Put up strong boundaries, expect to be challenged. Your emotions will go from high to low many times, create a strong support system, call the authorities if necessary, you are not alone, it’s not your fault, reach out for help.

Chronic lying is just the tip of the iceberg, lying is usually a ruse to keep something else secret.

You are important, very important, and you do not deserve to be lied to. It’s as simple as that. Do what you have to do to protect yourself. You are deserving of a safe, calm, and peaceful life.

Dissociative Amnesia

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Here are bits and pieces of an article about Dissociative Amnesia from the blog: TraumaDissociation.com.

 

3 Types of Dissociative Amnesia - localized, selective and generalized

 

Dissociative Amnesia Dissociative amnesia is the most common Dissociative Disorder. There are several different types of amnesia, and many different causes. Dissociative Amnesia is not caused by head injuries or physical damage to the brain, it is amnesia which has a psychological cause. It can occur as part of a number of other mental health conditions, including posttraumatic stress disorder and acute stress disorder, dissociative identity disorder, somatoform disorder, and anxiety disorders, [3]:298, [7] in any of those cases it would not be classed as a separate disorder. Dissociation Amnesia can last for between a few days to a few years, but is typically less than a week.[4] The period of time which cannot be remembered can range from minutes to decades. Read more: http://traumadissociation.com/dissociativeamnesia

Because there is no neurobiological damage or toxicity, and the difficulties are in retrieving a memory which was successfully stored, the amnesia is always “potentially reversible”. [3]:298-299, [7] Neurocognitive disorders involving memory loss usually include cognitive (thinking) and intellectual impairments in memory, these are not present in people Dissociative Amnesia. [3]:300-301 Dissociative amnesia is more likely in people with a history of multiple adverse childhood experiences (especially if they include physical or sexual abuse), people who have experienced interpersonal violence (for example, domestic violence or physical assaults), and the risk increases with the “severity, frequency, and violence of the trauma”. [3]:298-299 Clinical interviews to diagnose Dissociative Amnesia include the SCID-D (revised) by Dr Marlene Steinberg, and the Dissociative Disorders Interview Schedule (DDIS). Both of these are capable of diagnosing any dissociative disorder and a number of other disorders as well. [1]:124 Read more: http://traumadissociation.com/dissociativeamnesia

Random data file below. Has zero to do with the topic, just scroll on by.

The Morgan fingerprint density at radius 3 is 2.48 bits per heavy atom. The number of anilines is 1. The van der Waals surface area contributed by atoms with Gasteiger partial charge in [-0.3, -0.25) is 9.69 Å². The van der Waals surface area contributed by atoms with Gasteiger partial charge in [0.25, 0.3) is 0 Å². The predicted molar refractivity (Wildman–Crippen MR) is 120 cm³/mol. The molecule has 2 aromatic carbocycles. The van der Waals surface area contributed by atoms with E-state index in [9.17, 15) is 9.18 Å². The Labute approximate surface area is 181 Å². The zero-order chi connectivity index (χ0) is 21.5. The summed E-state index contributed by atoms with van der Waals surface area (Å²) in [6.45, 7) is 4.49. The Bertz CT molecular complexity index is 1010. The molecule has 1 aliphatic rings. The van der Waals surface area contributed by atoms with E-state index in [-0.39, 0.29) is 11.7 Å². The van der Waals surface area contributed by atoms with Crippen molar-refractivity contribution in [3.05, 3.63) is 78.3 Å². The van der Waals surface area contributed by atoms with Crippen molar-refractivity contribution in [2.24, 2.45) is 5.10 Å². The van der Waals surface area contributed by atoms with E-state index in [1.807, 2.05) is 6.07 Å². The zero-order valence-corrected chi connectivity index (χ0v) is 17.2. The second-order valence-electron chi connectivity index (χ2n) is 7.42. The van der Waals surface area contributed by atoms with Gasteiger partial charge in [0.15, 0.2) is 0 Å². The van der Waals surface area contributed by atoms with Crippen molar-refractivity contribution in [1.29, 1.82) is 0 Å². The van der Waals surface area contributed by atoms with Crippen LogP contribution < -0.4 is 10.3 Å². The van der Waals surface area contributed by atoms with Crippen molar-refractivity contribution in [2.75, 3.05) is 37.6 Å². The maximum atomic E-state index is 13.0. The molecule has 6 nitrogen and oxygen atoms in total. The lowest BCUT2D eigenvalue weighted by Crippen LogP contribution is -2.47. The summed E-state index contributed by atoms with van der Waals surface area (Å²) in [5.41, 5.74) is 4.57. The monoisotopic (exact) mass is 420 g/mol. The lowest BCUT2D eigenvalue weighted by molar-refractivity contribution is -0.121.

The three common types of dissociative amnesia are localized amnesia, selective amnesia (which may occur along with localized amnesia), and generalized amnesia. Generalized amnesia may involve the complete loss of a person’s identity, in addition to all memories of their past. Other forms of dissociative amnesia can also occur; people with generalized amnesia (the most severe type) may also lose semantic knowledge (previous knowledge about the world) and procedural knowledge (forgetting well-learned skills). [3]:298-299 Systematized amnesia is amnesia for a category of information (e.g., no memory of family, no memory of a specific person, or childhood sexual abuse). Continuous amnesia is unable to form new memories. [3]:298-299 Micro-amnesias are also typical in dissociative disorders, the amnesia is for very, very brief periods of time. The International Society for the Study of Trauma and Dissociation gives the example of forgetting the contents of a conversation from one moment to the next. The person may struggle to work out what was discussed while trying to avoid the other person realizing this. [7] Dissociative Amnesia has been previously known as Psychogenic Amnesia, and Hysterical Amnesia. Read more: http://traumadissociation.com/dissociativeamnesia

Dissociative amnesia occurring with fugue should be treated as soon as possible; psychotherapy is the recommended treatment. This should involve a safe environment for therapy and a strong therapeutic alliance. Treatment goals include the recovery of the person’s identity, identifying the triggers linked to the start of the fugue, and working through the traumatic material. Medication given during interviews, and hypnosis may be also help.[7] Recovery is often rapid. [8] When memories begin to return a person often experiences emotions such as grief, rage, shame, guilt, depression and inner turmoil. Many people with Dissociative Amnesia develop Posttraumatic Stress Disorder at some point in their lives. [3]:302 Read more: http://traumadissociation.com/dissociativeamnesia